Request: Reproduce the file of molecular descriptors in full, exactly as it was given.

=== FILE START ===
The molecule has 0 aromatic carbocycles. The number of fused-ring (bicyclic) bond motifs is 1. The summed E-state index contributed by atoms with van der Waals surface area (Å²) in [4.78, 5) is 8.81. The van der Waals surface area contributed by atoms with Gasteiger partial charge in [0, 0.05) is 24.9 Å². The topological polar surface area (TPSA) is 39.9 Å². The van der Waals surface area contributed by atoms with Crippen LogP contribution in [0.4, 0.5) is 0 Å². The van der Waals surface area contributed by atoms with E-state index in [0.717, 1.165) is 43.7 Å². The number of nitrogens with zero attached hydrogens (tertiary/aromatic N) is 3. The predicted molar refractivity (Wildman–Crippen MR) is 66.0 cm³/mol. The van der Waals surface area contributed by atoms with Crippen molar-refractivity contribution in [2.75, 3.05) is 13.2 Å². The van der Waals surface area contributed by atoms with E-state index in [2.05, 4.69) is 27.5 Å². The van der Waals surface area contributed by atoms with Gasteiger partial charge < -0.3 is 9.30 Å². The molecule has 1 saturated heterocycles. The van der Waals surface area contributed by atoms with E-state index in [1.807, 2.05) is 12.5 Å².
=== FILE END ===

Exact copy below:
The molecule has 0 aromatic carbocycles. The number of fused-ring (bicyclic) bond motifs is 1. The summed E-state index contributed by atoms with van der Waals surface area (Å²) in [4.78, 5) is 8.81. The van der Waals surface area contributed by atoms with Gasteiger partial charge in [0, 0.05) is 24.9 Å². The topological polar surface area (TPSA) is 39.9 Å². The van der Waals surface area contributed by atoms with Crippen LogP contribution in [0.4, 0.5) is 0 Å². The van der Waals surface area contributed by atoms with E-state index in [0.717, 1.165) is 43.7 Å². The number of nitrogens with zero attached hydrogens (tertiary/aromatic N) is 3. The predicted molar refractivity (Wildman–Crippen MR) is 66.0 cm³/mol. The van der Waals surface area contributed by atoms with Crippen molar-refractivity contribution in [2.75, 3.05) is 13.2 Å². The van der Waals surface area contributed by atoms with E-state index in [2.05, 4.69) is 27.5 Å². The van der Waals surface area contributed by atoms with Gasteiger partial charge < -0.3 is 9.30 Å². The molecule has 1 saturated heterocycles. The van der Waals surface area contributed by atoms with E-state index in [1.807, 2.05) is 12.5 Å².